Wednesday, July 29, 2009

It’s Our Turn to Eat: The Story of a Kenyan Whistle-Blower

A review of a book by Michela Wrong. Published by Harper, NY 2009.

If you only read one book about Kenya this year; this should be it. Author Michela Wrong has written the definitive exposé on how Kenya’s political elite have skewed their country’s political, economic and social system via tribalism and corruption so that it operates to their benefit, but to the detriment of the nation and the wanaichi. To flesh out this tale of greed, Wrong uses the saga of John Githongo, a respected journalist and NGO operative, who – because of his respectable credentials - was recruited into becoming Kenya’s anti-corruption czar following the election of Mwai Kibaki in 2002. Imbued with a zealous sense of purpose Githongo strove to cleanse the Augean stable mess left by the previous Moi and even Kenyatta administrations. He found, however, that no matter how noble the rhetoric, embedded practices were impervious to reform. Instead of correcting matters, the new cadre close to President Kibaki – including, as Githongo reluctantly concluded, the president himself– persisted in clever organized looting of the state. The justification for this was tribal, after years of exile while Moi reigned, it was again time for the Kikuyus “to eat.”

Even while following the story of one man’s enthusiasm and disillusionment, the author carefully dissects the Kenya polity. She notes, “The various forms of graft cannot be separated from the people’s vision of existence as a merciless contest, in which only ethnic preference offers hope of survival.” This leads to a comprehensive discussion of tribalism in particular how it is not an atavistic force arising from centuries of tribal struggle, but rather a manifestation of modernization. Colonialism, education, Christianity, urbanization, the cash economy – in fact all the elements of recent times brought Kenya’s various tribes into face-to-face competition. Whoever controlled power and the apparatus of the state were able to reward their “community” at the expense of everyone else. Thus common identity - rather than merit - became (and still is) the means of personal advancement. Up to a point, of course, looking after kith and kin is not pernicious, but Kenyans have never drawn a good line. Helping your cousins is one thing, but expanding beyond that to blatant theft coupled with denigration and stereotyping of others on account of their tribe has led to inimical politics, which have resulted in repeated rounds of tribal violence – with perhaps more to come.

Ms. Wrong made the point that urbanization in many ways de-tribalized Kenyans. Ethnic customs, language, etc. all succumbed to the polyglot mix of the cities, broader education and the impact of western culture. Kids, for example, did not speak tribal mother tongues or English or Swahili, but created “Sheng” for common communication. Identities were being forged more as “poor” or “affluent” rather than Luo or Kikuyu. Unfortunately, those evolutions were swept away in the political violence of 2007 where tribe became the sole criterion. In the aftermath of that violence, it is doubtful if Kenyans can regain the social cohesion that they previously enjoyed.

Some of the worst manifestations of tribalism and unbridled presidential power have been the scandals of Goldberg (under Moi) and Anglo Leasing (under Kibaki), in which hundreds of millions of dollars were blithely stolen from government coffers by those charged to manage resources properly for the people, i.e. the office of the president, the chief of the civil service, members of government and the judiciary. It was this latter scandal that Githongo uncovered. Most distressing for him was the fact that people he knew and trusted; lied, schemed and connived to cover up their shenanigans. When finally confronted with facts (Githongo secretly recorded conversations and ran a network of informers), they plead that it was all for the benefit of the Kikuyu “community,” in effect, it was their turn to eat. Indeed, something was very rotten in Kenya. Githongo fled for fear of his life.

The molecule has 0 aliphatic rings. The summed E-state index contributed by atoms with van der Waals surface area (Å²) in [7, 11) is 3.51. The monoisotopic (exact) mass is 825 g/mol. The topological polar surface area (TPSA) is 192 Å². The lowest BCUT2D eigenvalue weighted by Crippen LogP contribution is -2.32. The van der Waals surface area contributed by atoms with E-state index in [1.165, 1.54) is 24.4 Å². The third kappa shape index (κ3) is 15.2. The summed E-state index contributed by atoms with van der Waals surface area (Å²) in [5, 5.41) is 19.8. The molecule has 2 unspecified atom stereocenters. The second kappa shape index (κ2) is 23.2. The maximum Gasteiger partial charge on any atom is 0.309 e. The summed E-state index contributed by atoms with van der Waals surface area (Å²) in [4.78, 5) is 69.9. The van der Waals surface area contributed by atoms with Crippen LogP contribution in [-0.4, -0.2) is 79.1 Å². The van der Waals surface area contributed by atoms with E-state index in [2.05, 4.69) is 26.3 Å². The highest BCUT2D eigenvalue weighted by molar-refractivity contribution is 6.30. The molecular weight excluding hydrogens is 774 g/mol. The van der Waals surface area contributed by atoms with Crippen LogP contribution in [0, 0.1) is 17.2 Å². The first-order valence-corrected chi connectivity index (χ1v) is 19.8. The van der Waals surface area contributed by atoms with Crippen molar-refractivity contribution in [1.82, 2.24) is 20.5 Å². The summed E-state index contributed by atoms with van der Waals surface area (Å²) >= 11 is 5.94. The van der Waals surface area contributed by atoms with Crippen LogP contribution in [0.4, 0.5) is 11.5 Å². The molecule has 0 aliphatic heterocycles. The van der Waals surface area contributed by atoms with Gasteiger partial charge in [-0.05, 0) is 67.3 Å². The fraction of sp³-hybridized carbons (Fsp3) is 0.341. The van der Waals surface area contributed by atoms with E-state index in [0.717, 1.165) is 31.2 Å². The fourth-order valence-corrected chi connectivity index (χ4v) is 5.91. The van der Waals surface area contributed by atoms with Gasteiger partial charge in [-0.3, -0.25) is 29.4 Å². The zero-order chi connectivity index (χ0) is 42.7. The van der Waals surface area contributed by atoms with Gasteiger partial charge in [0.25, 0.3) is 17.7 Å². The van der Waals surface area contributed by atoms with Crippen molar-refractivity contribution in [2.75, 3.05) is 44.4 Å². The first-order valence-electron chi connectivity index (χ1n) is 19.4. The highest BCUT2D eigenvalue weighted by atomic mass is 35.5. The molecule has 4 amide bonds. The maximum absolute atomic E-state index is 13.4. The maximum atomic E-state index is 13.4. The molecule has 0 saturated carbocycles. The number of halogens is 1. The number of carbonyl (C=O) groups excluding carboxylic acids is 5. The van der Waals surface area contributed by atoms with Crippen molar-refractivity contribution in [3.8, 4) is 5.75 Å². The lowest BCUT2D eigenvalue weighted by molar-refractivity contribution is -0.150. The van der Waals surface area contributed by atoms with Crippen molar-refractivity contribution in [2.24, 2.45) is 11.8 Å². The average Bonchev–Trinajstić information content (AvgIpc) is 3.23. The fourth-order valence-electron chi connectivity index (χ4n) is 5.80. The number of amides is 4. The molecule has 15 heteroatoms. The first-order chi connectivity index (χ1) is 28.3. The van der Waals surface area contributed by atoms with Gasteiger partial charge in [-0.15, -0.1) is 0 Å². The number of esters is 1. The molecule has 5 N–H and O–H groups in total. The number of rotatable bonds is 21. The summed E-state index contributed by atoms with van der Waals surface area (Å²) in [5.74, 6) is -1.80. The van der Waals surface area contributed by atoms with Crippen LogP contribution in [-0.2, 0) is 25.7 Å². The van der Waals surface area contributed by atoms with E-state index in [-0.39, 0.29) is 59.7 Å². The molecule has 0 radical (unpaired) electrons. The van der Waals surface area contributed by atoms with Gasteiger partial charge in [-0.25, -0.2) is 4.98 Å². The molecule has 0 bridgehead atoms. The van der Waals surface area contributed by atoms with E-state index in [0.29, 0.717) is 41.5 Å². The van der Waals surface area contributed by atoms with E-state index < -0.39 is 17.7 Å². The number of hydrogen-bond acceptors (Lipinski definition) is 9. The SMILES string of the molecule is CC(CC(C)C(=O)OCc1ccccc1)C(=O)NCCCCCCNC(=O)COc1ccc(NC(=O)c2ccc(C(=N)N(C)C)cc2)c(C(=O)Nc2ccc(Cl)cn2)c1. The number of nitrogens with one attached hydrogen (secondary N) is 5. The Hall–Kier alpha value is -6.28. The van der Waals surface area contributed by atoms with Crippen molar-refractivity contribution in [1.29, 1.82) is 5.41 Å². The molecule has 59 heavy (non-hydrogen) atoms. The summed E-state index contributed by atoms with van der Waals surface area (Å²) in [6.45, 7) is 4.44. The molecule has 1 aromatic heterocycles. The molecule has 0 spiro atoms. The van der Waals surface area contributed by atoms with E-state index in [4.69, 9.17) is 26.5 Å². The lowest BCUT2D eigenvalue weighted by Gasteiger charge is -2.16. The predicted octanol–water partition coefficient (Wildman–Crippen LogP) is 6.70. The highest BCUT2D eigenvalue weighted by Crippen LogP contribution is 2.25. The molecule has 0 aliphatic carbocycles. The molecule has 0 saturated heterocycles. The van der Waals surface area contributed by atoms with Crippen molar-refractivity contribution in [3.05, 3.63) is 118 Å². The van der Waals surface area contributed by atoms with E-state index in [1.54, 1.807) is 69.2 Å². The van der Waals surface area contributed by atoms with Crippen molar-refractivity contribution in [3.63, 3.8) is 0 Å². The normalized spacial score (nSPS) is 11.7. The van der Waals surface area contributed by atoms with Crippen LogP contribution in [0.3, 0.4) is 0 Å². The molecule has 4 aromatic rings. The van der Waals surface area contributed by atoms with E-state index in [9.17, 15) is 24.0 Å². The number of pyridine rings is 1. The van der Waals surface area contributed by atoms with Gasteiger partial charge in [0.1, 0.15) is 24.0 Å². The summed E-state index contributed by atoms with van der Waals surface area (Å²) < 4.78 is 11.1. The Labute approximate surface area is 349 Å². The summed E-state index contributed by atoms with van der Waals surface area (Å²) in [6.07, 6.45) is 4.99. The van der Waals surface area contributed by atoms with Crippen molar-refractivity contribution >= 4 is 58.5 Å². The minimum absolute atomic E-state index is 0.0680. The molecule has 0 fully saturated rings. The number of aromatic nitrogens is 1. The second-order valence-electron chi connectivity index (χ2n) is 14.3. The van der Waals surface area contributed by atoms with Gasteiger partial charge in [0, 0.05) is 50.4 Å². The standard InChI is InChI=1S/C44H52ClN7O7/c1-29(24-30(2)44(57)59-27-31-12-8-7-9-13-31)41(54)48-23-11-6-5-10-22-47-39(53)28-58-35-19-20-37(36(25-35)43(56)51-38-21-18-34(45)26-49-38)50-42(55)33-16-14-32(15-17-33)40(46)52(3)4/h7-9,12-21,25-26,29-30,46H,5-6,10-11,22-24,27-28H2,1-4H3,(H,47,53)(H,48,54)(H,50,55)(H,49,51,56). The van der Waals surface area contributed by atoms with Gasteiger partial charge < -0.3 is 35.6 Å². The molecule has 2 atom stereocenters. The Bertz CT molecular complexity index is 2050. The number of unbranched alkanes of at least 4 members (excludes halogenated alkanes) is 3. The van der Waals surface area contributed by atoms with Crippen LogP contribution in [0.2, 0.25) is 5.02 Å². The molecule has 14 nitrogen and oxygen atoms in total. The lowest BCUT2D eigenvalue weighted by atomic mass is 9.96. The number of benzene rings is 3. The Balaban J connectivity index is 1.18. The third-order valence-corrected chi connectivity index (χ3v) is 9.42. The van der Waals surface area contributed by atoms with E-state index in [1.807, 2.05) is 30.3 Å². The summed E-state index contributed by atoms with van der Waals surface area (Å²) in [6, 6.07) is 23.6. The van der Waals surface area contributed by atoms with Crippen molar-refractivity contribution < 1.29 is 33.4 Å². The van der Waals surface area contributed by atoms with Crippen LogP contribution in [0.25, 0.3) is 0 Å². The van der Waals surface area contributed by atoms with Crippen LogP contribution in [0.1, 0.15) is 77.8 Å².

The international donor community did not escape Wrong’s righteousness. The World Bank was singled out for marked failure to link new lending to reform, thus convincing Kenyans leaders that there were no real consequences for even spectacular corruption. Wrong found one hero in British High Commissioner (ambassador) Edward Clay who argued forcefully in public, and against the policy of his own government, that donors ought to hold Kenya accountable for proper management of all its resources.

Ultimately, Githongo’s story just sort of wound down, with no clear cut victory for the good guys. But the impact of the book did not stop there. Although part of the book has been serialized in the Nation, it is not available for purchase in Kenya. Booksellers apparently fear the wrath of the named. Even so, It’s Our Turn to Eat is a hot commodity. Copies are being imported privately, even apparently by USAID. Githongo’s recordings are available on the web where many Kenyans are listening. Ms. Wrong recently told a Washington audience that she had not sensationalized events, but reported even handedly. While she agreed that Githongo might better have told his own story, he was not ready when she was. He cooperated fully. Finally, as is mentioned in the book, Githongo’s daring set an example for other watchdogs and has certainly raised the bar for public scrutiny of elected officials. Evidently, thieves are more careful now, but the underlying structure of Kenyan politics which bred the system of tribal patronage and corruption has not changed. The struggle for seekers of change, fairness, truth and accountability has not ended.

Reviewed by Robert Gribbin, July 2009